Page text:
The photo has been used for illustrative purpose.
The outsized impact COVID-19 has had on women in some countries could result in an additional 10 million child marriages in this decade, according to a new analysis released on Monday by Unicef.
"School closures, economic stress, service disruptions, pregnancy and parental deaths due to the pandemic are putting the most vulnerable girls at increased risk of child marriage," said a study titled "COVID-19: A threat to progress against child marriage." That trend, if confirmed, would represent a serious retreat from recent years of progress against child marriage.
In the last 10 years, according to the study, the proportion of young women globally who were married as children had declined by 15 per cent, from nearly one in four to one in five.
That progress "is now under threat," said the study, released on International Women's Day.
"COVID-19 has made an already difficult situation for millions of girls even worse," said Unicef executive director Henrietta Fore.
"Shuttered schools, isolation from friends and support networks, and rising poverty have added fuel to a fire the world was already struggling to put out."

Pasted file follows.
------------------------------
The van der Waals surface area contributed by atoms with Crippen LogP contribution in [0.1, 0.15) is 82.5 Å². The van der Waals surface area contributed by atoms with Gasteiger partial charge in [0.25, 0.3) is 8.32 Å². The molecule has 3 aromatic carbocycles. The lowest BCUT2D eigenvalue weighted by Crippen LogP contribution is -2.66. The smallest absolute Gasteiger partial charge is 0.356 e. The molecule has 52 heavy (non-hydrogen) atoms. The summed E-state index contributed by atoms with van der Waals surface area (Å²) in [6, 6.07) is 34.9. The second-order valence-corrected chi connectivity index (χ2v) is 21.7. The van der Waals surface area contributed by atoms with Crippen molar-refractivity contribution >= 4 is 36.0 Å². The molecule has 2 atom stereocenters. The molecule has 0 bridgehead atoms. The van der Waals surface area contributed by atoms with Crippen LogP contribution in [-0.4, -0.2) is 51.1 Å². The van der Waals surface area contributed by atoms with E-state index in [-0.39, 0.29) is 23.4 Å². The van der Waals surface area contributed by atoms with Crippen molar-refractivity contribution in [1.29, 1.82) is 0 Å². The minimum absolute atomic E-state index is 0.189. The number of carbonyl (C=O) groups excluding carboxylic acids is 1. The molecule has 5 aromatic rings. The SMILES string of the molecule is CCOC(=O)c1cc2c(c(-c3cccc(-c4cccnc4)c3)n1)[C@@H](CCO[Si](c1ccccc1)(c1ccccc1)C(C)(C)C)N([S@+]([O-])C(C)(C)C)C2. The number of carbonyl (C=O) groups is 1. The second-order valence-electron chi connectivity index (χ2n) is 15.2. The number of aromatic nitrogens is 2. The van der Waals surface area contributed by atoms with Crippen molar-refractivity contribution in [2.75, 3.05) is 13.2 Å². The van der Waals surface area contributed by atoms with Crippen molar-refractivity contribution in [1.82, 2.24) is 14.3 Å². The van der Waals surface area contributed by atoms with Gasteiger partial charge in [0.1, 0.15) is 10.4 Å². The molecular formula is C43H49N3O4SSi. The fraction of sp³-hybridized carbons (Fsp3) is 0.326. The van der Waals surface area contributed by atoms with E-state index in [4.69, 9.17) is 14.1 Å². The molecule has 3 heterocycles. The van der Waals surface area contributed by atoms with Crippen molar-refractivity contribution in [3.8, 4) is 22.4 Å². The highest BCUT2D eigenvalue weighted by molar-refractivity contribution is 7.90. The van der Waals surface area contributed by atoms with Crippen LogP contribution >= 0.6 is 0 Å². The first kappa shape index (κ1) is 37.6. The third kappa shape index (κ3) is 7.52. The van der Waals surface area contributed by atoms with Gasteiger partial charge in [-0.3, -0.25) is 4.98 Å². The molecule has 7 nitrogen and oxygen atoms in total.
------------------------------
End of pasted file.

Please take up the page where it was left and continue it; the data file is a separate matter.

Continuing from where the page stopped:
Girls who marry in childhood, the study said, are more likely to experience domestic violence and less likely to remain in school.
They face an increased risk of early and unplanned pregnancy, and maternal complications and mortality. Isolation from family and friends can take "a heavy toll on their mental health."
Meantime, pandemic-related travel restrictions and physical distancing have made it harder for girls "to access the health care, social services and community support that protect them from child marriage, unwanted pregnancy and gender-based violence," while making it more likely that they drop out of school.
In addition, families facing economic hardship may seek to marry off their daughters to ease financial burdens.
The report estimates that 650 million girls and women alive today were married in childhood, about half of them in Bangladesh, Brazil, Ethiopia, India or Nigeria.
Fore called for countries to reopen schools, implement legal reforms, ensure access to health and social services while providing measures to protect families.
By doing so, she said, "we can significantly reduce a girl's risk of having her childhood stolen through child marriage."
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